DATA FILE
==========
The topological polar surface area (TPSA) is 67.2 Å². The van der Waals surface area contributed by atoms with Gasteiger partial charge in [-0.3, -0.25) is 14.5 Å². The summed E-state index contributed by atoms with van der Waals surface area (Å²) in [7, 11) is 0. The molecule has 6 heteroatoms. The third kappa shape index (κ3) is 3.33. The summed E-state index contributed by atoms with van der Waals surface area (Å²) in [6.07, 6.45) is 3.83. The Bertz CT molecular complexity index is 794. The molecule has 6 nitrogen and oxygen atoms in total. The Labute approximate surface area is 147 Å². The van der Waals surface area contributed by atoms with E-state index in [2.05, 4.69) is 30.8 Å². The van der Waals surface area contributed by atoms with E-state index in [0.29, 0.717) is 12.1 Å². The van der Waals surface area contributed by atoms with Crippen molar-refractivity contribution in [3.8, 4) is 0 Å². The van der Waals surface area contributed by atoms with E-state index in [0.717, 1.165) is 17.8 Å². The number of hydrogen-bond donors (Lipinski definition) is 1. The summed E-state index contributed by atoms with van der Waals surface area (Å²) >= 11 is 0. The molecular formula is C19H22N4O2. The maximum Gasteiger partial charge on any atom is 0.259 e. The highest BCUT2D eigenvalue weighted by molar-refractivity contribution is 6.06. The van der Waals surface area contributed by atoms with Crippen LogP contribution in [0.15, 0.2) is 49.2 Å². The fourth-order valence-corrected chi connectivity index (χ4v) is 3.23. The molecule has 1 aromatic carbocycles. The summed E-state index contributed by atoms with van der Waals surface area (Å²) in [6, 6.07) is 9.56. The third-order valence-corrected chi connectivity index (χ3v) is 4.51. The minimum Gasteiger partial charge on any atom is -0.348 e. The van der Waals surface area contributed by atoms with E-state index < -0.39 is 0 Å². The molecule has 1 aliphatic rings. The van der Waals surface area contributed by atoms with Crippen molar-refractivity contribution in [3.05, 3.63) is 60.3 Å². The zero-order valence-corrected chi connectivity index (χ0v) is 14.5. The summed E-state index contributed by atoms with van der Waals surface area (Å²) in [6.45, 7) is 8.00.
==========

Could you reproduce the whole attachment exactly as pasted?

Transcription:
The topological polar surface area (TPSA) is 67.2 Å². The van der Waals surface area contributed by atoms with Gasteiger partial charge in [-0.3, -0.25) is 14.5 Å². The summed E-state index contributed by atoms with van der Waals surface area (Å²) in [7, 11) is 0. The molecule has 6 heteroatoms. The third kappa shape index (κ3) is 3.33. The summed E-state index contributed by atoms with van der Waals surface area (Å²) in [6.07, 6.45) is 3.83. The Bertz CT molecular complexity index is 794. The molecule has 6 nitrogen and oxygen atoms in total. The Labute approximate surface area is 147 Å². The van der Waals surface area contributed by atoms with E-state index in [2.05, 4.69) is 30.8 Å². The van der Waals surface area contributed by atoms with E-state index in [0.29, 0.717) is 12.1 Å². The van der Waals surface area contributed by atoms with Crippen molar-refractivity contribution in [3.8, 4) is 0 Å². The van der Waals surface area contributed by atoms with E-state index in [0.717, 1.165) is 17.8 Å². The number of hydrogen-bond donors (Lipinski definition) is 1. The summed E-state index contributed by atoms with van der Waals surface area (Å²) >= 11 is 0. The molecular formula is C19H22N4O2. The maximum Gasteiger partial charge on any atom is 0.259 e. The highest BCUT2D eigenvalue weighted by molar-refractivity contribution is 6.06. The van der Waals surface area contributed by atoms with Crippen LogP contribution in [0.15, 0.2) is 49.2 Å². The fourth-order valence-corrected chi connectivity index (χ4v) is 3.23. The molecule has 1 aromatic carbocycles. The summed E-state index contributed by atoms with van der Waals surface area (Å²) in [6, 6.07) is 9.56. The third-order valence-corrected chi connectivity index (χ3v) is 4.51. The minimum Gasteiger partial charge on any atom is -0.348 e. The van der Waals surface area contributed by atoms with E-state index < -0.39 is 0 Å². The molecule has 1 aliphatic rings. The van der Waals surface area contributed by atoms with Crippen molar-refractivity contribution in [3.05, 3.63) is 60.3 Å². The zero-order valence-corrected chi connectivity index (χ0v) is 14.5. The summed E-state index contributed by atoms with van der Waals surface area (Å²) in [6.45, 7) is 8.00.